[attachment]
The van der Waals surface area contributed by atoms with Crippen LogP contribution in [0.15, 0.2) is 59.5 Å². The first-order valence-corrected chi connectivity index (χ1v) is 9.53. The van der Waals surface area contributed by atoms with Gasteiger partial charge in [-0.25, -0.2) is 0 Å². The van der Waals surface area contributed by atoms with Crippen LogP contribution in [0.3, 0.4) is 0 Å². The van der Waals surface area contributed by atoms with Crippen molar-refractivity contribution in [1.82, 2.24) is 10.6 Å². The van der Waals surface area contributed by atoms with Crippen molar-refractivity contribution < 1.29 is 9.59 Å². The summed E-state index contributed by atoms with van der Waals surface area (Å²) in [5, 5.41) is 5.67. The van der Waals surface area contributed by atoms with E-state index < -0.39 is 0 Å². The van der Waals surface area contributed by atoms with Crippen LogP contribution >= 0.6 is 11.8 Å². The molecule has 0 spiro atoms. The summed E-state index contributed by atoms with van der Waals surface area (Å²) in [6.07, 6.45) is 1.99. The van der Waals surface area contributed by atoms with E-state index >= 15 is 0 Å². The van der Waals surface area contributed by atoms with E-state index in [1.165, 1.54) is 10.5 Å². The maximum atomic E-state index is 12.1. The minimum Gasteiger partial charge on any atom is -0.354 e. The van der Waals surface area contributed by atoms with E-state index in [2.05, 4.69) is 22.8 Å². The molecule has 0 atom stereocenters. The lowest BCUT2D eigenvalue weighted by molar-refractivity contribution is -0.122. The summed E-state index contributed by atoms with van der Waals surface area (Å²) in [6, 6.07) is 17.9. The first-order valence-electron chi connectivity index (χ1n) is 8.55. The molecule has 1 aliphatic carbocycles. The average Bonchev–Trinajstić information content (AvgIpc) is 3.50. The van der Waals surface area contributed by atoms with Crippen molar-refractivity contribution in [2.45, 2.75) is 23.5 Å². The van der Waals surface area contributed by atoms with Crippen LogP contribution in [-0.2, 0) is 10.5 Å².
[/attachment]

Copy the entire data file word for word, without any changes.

The van der Waals surface area contributed by atoms with Crippen LogP contribution in [0.15, 0.2) is 59.5 Å². The first-order valence-corrected chi connectivity index (χ1v) is 9.53. The van der Waals surface area contributed by atoms with Gasteiger partial charge in [-0.25, -0.2) is 0 Å². The van der Waals surface area contributed by atoms with Crippen LogP contribution in [0.3, 0.4) is 0 Å². The van der Waals surface area contributed by atoms with Crippen molar-refractivity contribution in [1.82, 2.24) is 10.6 Å². The van der Waals surface area contributed by atoms with Crippen molar-refractivity contribution < 1.29 is 9.59 Å². The summed E-state index contributed by atoms with van der Waals surface area (Å²) in [5, 5.41) is 5.67. The van der Waals surface area contributed by atoms with E-state index < -0.39 is 0 Å². The van der Waals surface area contributed by atoms with Crippen LogP contribution >= 0.6 is 11.8 Å². The molecule has 0 spiro atoms. The summed E-state index contributed by atoms with van der Waals surface area (Å²) in [6.07, 6.45) is 1.99. The van der Waals surface area contributed by atoms with E-state index >= 15 is 0 Å². The van der Waals surface area contributed by atoms with E-state index in [1.165, 1.54) is 10.5 Å². The maximum atomic E-state index is 12.1. The minimum Gasteiger partial charge on any atom is -0.354 e. The van der Waals surface area contributed by atoms with E-state index in [2.05, 4.69) is 22.8 Å². The molecule has 0 atom stereocenters. The lowest BCUT2D eigenvalue weighted by molar-refractivity contribution is -0.122. The summed E-state index contributed by atoms with van der Waals surface area (Å²) in [6, 6.07) is 17.9. The first-order valence-electron chi connectivity index (χ1n) is 8.55. The molecule has 1 aliphatic carbocycles. The average Bonchev–Trinajstić information content (AvgIpc) is 3.50. The van der Waals surface area contributed by atoms with Crippen molar-refractivity contribution in [2.45, 2.75) is 23.5 Å². The van der Waals surface area contributed by atoms with Crippen LogP contribution in [-0.2, 0) is 10.5 Å².